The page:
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Having any kind of eating disorder is enough to deserve treatment

Note from Beat: Nina is currently waiting for treatment for her eating disorder, and many people may share her thoughts about the idea of not feeling "ill enough" for treatment. She explained, "I just want people to know that no matter what people say about eating disorders you don't have to wait... before you get help."

For Eating Disorders Awareness Week, Beat are focusing on the theme of ‘why wait’. I should probably start by saying that I don’t feel like I deserve to write about suffering from an eating disorder – but that’s exactly why I have to write about it. Because feeling undeserving is a crucial part of my and so many other people’s eating disorders.

I feel unable to say I have anorexia because my eating disorder makes me think my weight and my thoughts and behaviours around controlling food are normal. I am afraid I don’t deserve treatment, and my eating disorder tells me if my BMI isn’t as low as it could possibly be then it isn’t low enough. 

I decided to write this blog because I want people to know that it’s okay to seek help before your hair falls out or before you get amenorrhea (for people who have periods) or before lanugo starts to grow. Because I know the shame I feel about not hurting my body “enough” is felt by so many other people who are too scared to say they are suffering. Having irregular periods isn’t “enough” if your menstrual cycle hasn’t stopped altogether; having a low BMI isn’t “enough” if it isn’t low “enough”. 

An eating disorder will play with this game of “enough” because it knows it will always win. At some level, I am aware that at no point will my eating disorder congratulate me for hurting myself “enough”, because if I became as thin as I could possibly be I wouldn’t be around to celebrate. Yet for some reason I still firmly believe that my eating disorder is something I can’t cope without.

When I went to my first eating disorder assessment last November, four years after I started to struggle with controlling food and exercise, I told her I was terrified of going to group therapy because I thought everyone would be thinner than me. What she said back to me was probably the most enlightening thing anyone had ever told me with regards to my eating disorder: “if I had a pound for every time somebody said that to me”.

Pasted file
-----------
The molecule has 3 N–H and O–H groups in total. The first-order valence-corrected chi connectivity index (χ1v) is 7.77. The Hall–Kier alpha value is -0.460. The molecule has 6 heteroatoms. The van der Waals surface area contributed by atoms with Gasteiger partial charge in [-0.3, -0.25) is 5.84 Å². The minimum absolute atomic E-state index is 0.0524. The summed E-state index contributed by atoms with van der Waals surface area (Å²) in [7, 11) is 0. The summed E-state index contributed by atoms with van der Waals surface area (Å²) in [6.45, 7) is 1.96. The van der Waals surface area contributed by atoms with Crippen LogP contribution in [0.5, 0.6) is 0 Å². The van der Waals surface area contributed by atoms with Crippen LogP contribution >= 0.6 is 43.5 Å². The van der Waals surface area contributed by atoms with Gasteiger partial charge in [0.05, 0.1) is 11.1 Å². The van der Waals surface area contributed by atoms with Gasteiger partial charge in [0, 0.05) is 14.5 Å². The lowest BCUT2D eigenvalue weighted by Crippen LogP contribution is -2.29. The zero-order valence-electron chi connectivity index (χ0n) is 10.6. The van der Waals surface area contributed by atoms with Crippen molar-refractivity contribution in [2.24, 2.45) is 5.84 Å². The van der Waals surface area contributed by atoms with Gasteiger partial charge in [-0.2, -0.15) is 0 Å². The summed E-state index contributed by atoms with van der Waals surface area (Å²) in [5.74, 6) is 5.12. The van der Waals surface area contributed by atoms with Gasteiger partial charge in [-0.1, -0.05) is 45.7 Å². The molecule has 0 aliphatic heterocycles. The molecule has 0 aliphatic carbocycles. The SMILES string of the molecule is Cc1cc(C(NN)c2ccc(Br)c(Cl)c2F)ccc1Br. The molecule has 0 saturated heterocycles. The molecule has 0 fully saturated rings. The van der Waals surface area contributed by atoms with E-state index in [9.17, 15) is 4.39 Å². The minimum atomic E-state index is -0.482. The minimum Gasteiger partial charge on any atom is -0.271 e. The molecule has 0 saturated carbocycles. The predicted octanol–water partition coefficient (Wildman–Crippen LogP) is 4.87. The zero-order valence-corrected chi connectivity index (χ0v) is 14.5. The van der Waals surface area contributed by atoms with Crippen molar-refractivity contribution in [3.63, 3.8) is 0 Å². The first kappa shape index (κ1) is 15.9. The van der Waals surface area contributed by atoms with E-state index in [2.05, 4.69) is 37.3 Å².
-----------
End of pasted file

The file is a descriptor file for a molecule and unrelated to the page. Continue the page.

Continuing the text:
Eating disorders by their very nature will tell you not to get treatment – that you don’t need it and you don’t deserve it. But the truth is if you are having those kinds of thoughts then you do need the treatment. An eating disorder is a mental illness. Every person’s eating disorder is different, and anyone who understands eating disorders will know that you can’t always tell if somebody needs help just by looking at them.

I am writing this blog for people who may have OSFED or early signs and symptoms of eating disorders, who may have huge respect for people who have recovered from anorexia through hospitalisation, but can’t relate to their stories because they feel their own eating disorder isn’t severe enough to warrant treatment.

I have never had to have physical treatment for my eating disorder, but I still know that my relationship with it is one of the most important relationships in my life. It makes me feel in control, helps me feel out of touch with reality when things get tough, and most importantly it will always be there for me. As hard as it is to admit, at some level I know these ideas are just lies my eating disorder is telling me, masking the negative impact my behaviours are having on my mental and physical health.

Due to a past experience with severe OCD, I am lucky enough to be able to recognise when I’m being controlled by irrational thoughts and get help. I hope this blog reminds people who don’t believe they deserve help that you don’t have to wait until your eating disorder fully supports you in seeking treatment, because the chances are it never will. #whywait

Contributed by Nina
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